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FCA to investigate whether regulation is holding back equity release

The FCA says it will investigate whether regulation is holding back the equity release market in the UK.

At an FCA-organised conference in London today, director of strategy and competition Christopher Woolard called the UK and European Union equity release markets “relative minnows” compared to the US. He cited EU calculations that 13 member states had recognised equity release markets but that these accounted for just 0.1 per cent of total mortgage lending.

Speaking during a journalists’ briefing, acting director of supervision – retail and authorisations Linda Woodall said the FCA would investigate whether regulation was holding back growth in the sector.

She said: “We need to look [at equity release] because in comparison to other countries equity release has progressed pretty slowly in this country. That doesn’t mean we should take off all of the constraints.

“It is a product we think has a place but anybody considering such a move should do so advisedly because it can be expensive.”

She added that the regulator wanted to ask the industry whether there are possible alternatives to equity release that could be offered to customers instead.

She said: “I don’t know whether we can say that, at this stage, it means loosening [restrictions on the sector] but it means we have to look at it but also to stimulate consideration of other products that can maybe come before equity release that maybe do not exist at this time; products that flex with borrowers’ needs as they get older.”

In the first half of the year, equity release providers lent £710m to customers – a half-yearly record. However, to put this into context, any one of the largest 15 lenders in the UK lent either the same or more individually than the equity release sector did as a whole in H1.



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  • Corby Macdonald 8th September 2015 at 9:47 am

    I am of the opinion is that lenders look at why they cannot do anything first, before looking for the solutions. A case in question, a recent case with a certain lender, declined beyond the clients age of 60, because they were in the police and that statutory retirement at 60, meant that they would have no income! This crass assumption denies the fact that the person can still work, I would assume it is also against the equalities act of 2012, plus the fact the client would have a substantial pension to supplement any future position. What makes that lender policy even more out of date are the police pension changes 2015, which after conversations with the providers, will end compulsory retirement ages, though the pension will now be paid from age 60 as opposed to 55. The reason I mention this, if that is a lender attitude now, how can the industry move forward on helping people who have the financial capacity to pay in retirement? It is pointless to talk about a joined up approach, when everyone does their own thing and there is a lack of appetite to do anything about the situation. The hardest problem with people and equity release, were the historic horror stories, but, also the pressure on people to leave their children something after they have gone, we often hear in Parliament, about inheritance tax, leaving a legacy etc. but, for most of us all it takes is to own your own house and end up being put in a care home, when that goes through the window, councils can and do put an all monies charge on your property to pay for your care, which will be ravaged until I believe there is £27,000 left, because the government, never increased the minimum amount left. So many problems, to overcome, but, what if lenders removed the maximum age when a mortgage Must be repaid? Look at introducing a specific equity release mortgage for clients that are potentially vulnerable due to age, interest only mortgages or people that want to remain in their home? Maybe a shared equity, equity release scheme? So clients can pay a small rent, plus have released the equity in the property to pay off the bulk of the mortgage, but, also protecting a percentage to leave as a legacy? But, the reality is lenders do not want to become landlords, and by having end dates, they can work out their incomes easier. As I say I am not sure, but, I think that there are enough brains in the industry to come up with some good ideas, to bridge the gap!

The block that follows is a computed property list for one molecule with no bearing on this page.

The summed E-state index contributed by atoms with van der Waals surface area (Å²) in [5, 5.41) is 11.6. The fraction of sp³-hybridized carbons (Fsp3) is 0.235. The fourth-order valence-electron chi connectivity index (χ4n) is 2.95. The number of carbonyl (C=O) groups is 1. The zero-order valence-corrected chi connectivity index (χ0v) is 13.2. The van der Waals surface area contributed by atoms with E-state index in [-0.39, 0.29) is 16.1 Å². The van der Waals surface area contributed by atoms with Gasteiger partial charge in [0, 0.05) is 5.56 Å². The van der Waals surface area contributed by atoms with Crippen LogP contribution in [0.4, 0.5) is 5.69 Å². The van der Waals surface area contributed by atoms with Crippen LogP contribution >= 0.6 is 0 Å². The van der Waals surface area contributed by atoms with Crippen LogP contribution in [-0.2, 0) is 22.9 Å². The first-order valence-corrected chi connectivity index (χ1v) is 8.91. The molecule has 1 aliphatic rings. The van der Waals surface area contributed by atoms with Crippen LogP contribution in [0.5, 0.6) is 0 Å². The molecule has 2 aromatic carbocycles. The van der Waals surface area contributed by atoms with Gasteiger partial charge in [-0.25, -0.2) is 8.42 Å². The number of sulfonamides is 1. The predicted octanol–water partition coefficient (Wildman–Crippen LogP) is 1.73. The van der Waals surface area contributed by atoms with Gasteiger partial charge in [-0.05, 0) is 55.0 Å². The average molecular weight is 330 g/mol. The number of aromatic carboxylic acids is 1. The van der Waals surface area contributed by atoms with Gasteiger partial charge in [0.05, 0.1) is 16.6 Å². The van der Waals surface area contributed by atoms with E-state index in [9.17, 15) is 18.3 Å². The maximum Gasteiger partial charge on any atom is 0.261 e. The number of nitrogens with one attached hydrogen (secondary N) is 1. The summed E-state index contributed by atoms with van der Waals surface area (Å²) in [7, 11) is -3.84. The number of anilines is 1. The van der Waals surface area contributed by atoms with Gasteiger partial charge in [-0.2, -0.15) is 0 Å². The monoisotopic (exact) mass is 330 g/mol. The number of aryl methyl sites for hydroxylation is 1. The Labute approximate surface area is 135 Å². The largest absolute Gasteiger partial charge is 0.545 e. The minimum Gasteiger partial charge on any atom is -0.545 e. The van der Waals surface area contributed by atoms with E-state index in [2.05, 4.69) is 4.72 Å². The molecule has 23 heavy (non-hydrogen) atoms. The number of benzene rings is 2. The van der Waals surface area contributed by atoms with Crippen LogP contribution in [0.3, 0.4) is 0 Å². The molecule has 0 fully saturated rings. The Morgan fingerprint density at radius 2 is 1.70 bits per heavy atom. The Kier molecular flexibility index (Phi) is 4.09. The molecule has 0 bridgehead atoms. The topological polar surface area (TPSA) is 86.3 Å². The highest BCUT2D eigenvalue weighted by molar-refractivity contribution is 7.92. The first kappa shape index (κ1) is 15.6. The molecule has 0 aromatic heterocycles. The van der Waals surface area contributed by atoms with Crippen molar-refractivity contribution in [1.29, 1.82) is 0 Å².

• Carl McGovern 7th September 2015 at 4:12 pm

    It is very Interesting that Linda Woodall should state that ” It is a product that has a place, but anyone considering such a move, should do so advisedly because it can be expensive. I whole heartedly agree with this comment.

    What are the options though for someone seeking Mortgage finance, beyond a certain age and once they have retired? Most lenders are still putting an age restriction on the end date of their Mortgage. I understand that when it comes to using earned income, but have no idea what such a restriction exists, with Pension Income. Some lenders suggest that is a restriction that they have due regulatory pressures, yet the regulator suggests otherwise.

    I am sure the Equity release market would contract, if the lenders did remove the upper age limit, but it would give retired people more options and also access to lower rates and cheaper fees..